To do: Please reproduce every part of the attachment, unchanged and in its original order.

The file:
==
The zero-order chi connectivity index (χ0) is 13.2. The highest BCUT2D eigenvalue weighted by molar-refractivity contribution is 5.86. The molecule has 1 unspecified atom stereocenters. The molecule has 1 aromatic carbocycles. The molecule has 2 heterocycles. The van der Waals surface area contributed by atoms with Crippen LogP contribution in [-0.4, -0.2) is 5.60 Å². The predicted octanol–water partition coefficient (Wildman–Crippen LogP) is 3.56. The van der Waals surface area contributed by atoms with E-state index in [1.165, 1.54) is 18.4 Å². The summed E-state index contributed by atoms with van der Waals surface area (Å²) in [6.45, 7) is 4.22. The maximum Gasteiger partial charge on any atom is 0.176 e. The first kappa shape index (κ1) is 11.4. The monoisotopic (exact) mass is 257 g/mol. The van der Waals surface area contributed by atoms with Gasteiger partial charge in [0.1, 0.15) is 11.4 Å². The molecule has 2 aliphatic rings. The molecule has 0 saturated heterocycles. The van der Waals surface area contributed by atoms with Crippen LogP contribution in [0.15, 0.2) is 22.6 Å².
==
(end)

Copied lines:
The zero-order chi connectivity index (χ0) is 13.2. The highest BCUT2D eigenvalue weighted by molar-refractivity contribution is 5.86. The molecule has 1 unspecified atom stereocenters. The molecule has 1 aromatic carbocycles. The molecule has 2 heterocycles. The van der Waals surface area contributed by atoms with Crippen LogP contribution in [-0.4, -0.2) is 5.60 Å². The predicted octanol–water partition coefficient (Wildman–Crippen LogP) is 3.56. The van der Waals surface area contributed by atoms with E-state index in [1.165, 1.54) is 18.4 Å². The summed E-state index contributed by atoms with van der Waals surface area (Å²) in [6.45, 7) is 4.22. The maximum Gasteiger partial charge on any atom is 0.176 e. The first kappa shape index (κ1) is 11.4. The monoisotopic (exact) mass is 257 g/mol. The van der Waals surface area contributed by atoms with Gasteiger partial charge in [0.1, 0.15) is 11.4 Å². The molecule has 2 aliphatic rings. The molecule has 0 saturated heterocycles. The van der Waals surface area contributed by atoms with Crippen LogP contribution in [0.15, 0.2) is 22.6 Å².